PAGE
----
If you are an Anglophile and/or history buff (both of which I am) and you haven’t read The King’s Grave, by Philippa Langley and Michael Jones, put it on your reading list. Ever since Richard III – or what was left of him -was uncovered in a Leicester city parking lot in 2012, the discovery has intrigued me and I enjoyed this exciting account of the whole story immensely. The book’s chapters alternate between recounting Richard’s life and times and telling the modern tale of theory, documentation, fund-raising, permissions and ultimate discovery.
Before I’d reached the last page, I was determined to ‘visit Richard’ in Leicester. Let’s not quibble about whether he should have been interred in York Minster instead. His memorial stone in Leicester Cathedral and final resting place in the church’s crypt below is a damn sight more fitting for this last English king killed in battle than the barely consecrated pit where he’s spent the past 520 some-odd years. Besides, much as York might have a claim, they’ve already got plenty of visitor income; Leicester – not so much. It’s just too bad his feet weren’t found along with the rest of him, probably destroyed during previous building works in Victorian times.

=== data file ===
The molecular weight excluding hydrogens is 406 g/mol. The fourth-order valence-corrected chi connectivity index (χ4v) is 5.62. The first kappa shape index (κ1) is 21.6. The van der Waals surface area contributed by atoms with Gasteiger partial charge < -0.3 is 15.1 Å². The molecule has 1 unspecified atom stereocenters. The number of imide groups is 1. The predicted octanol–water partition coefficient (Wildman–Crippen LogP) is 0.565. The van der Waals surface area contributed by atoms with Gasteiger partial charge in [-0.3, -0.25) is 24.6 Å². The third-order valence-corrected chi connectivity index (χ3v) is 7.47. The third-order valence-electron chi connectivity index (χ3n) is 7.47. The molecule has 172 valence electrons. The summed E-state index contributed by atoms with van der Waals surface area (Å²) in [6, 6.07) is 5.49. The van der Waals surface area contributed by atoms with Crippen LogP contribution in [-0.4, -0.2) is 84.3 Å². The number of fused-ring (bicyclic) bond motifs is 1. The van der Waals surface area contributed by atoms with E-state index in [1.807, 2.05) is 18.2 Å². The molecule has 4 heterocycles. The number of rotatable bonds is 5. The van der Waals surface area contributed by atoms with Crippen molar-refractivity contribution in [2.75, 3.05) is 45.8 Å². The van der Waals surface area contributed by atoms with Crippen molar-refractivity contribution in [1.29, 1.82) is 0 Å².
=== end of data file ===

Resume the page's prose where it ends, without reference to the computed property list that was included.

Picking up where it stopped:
Apologies for some of the crummy images; put it down to my excitement! Note the white roses at the base of the statue below. I’m assuming it was the back-up location because the Cathedral didn’t want rotting roses lying all over the memorial inside the church.
Here is a short video from the BBC of the cortège which brought Richard to the Cathedral last year.
My photo of the funeral pall didn’t come out, but here are links to the designer and the textile. Note that there are two designs, on opposite sides of the piece. Wish I could have included a stop at Bosworth field but the head cold that was settling in for a long stay shortened my day. Next time.
One last thought – one of my all-time favorite books is The Daughter of Time by Josephine Tey. Though a work of fiction, it spins a terrific tale – the main character, while laid up in hospital, tries to figure out the fate of the princes in the Tower and what role Richard did – or didn’t – play in that event. Written in 1951, but intriguing all the same. I expect I’ll be rereading it soon.
Yup, to be sure. When I first saw the skeleton in the trench, I thought I was hallucinating. Turned out the video came and went every few seconds. Nice to know he’s finally gotten the burial he deserved, regardless of how good – or bad – a king people think he was. His contemporaries seemed to think he was basically a decent guy.